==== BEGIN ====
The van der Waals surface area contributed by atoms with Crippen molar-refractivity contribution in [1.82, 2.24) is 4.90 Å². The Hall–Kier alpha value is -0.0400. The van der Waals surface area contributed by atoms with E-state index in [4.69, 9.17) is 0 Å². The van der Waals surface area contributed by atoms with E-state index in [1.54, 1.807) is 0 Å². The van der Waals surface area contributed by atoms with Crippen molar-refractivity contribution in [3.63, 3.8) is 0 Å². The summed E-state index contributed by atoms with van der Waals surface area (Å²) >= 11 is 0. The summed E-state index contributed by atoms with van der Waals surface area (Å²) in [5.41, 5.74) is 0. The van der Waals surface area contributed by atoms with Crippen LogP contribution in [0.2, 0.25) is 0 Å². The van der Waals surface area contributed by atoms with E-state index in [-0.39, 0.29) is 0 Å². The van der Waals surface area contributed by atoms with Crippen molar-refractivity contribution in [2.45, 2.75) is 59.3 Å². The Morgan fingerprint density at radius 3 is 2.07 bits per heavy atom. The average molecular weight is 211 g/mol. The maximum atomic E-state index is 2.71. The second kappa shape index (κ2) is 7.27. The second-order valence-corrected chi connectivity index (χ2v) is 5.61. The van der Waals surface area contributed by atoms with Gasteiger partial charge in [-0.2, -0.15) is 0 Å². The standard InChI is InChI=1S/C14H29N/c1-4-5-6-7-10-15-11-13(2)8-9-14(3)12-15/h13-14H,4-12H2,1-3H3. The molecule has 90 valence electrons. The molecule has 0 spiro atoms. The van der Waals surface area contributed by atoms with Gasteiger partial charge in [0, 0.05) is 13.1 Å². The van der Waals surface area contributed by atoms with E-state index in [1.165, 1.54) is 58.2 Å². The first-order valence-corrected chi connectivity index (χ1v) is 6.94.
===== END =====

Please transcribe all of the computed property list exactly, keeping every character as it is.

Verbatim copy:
The van der Waals surface area contributed by atoms with Crippen molar-refractivity contribution in [1.82, 2.24) is 4.90 Å². The Hall–Kier alpha value is -0.0400. The van der Waals surface area contributed by atoms with E-state index in [4.69, 9.17) is 0 Å². The van der Waals surface area contributed by atoms with E-state index in [1.54, 1.807) is 0 Å². The van der Waals surface area contributed by atoms with Crippen molar-refractivity contribution in [3.63, 3.8) is 0 Å². The summed E-state index contributed by atoms with van der Waals surface area (Å²) >= 11 is 0. The summed E-state index contributed by atoms with van der Waals surface area (Å²) in [5.41, 5.74) is 0. The van der Waals surface area contributed by atoms with Crippen LogP contribution in [0.2, 0.25) is 0 Å². The van der Waals surface area contributed by atoms with E-state index in [-0.39, 0.29) is 0 Å². The van der Waals surface area contributed by atoms with Crippen molar-refractivity contribution in [2.45, 2.75) is 59.3 Å². The Morgan fingerprint density at radius 3 is 2.07 bits per heavy atom. The average molecular weight is 211 g/mol. The maximum atomic E-state index is 2.71. The second kappa shape index (κ2) is 7.27. The second-order valence-corrected chi connectivity index (χ2v) is 5.61. The van der Waals surface area contributed by atoms with Gasteiger partial charge in [-0.2, -0.15) is 0 Å². The standard InChI is InChI=1S/C14H29N/c1-4-5-6-7-10-15-11-13(2)8-9-14(3)12-15/h13-14H,4-12H2,1-3H3. The molecule has 90 valence electrons. The molecule has 0 spiro atoms. The van der Waals surface area contributed by atoms with Gasteiger partial charge in [0, 0.05) is 13.1 Å². The van der Waals surface area contributed by atoms with E-state index in [1.165, 1.54) is 58.2 Å². The first-order valence-corrected chi connectivity index (χ1v) is 6.94.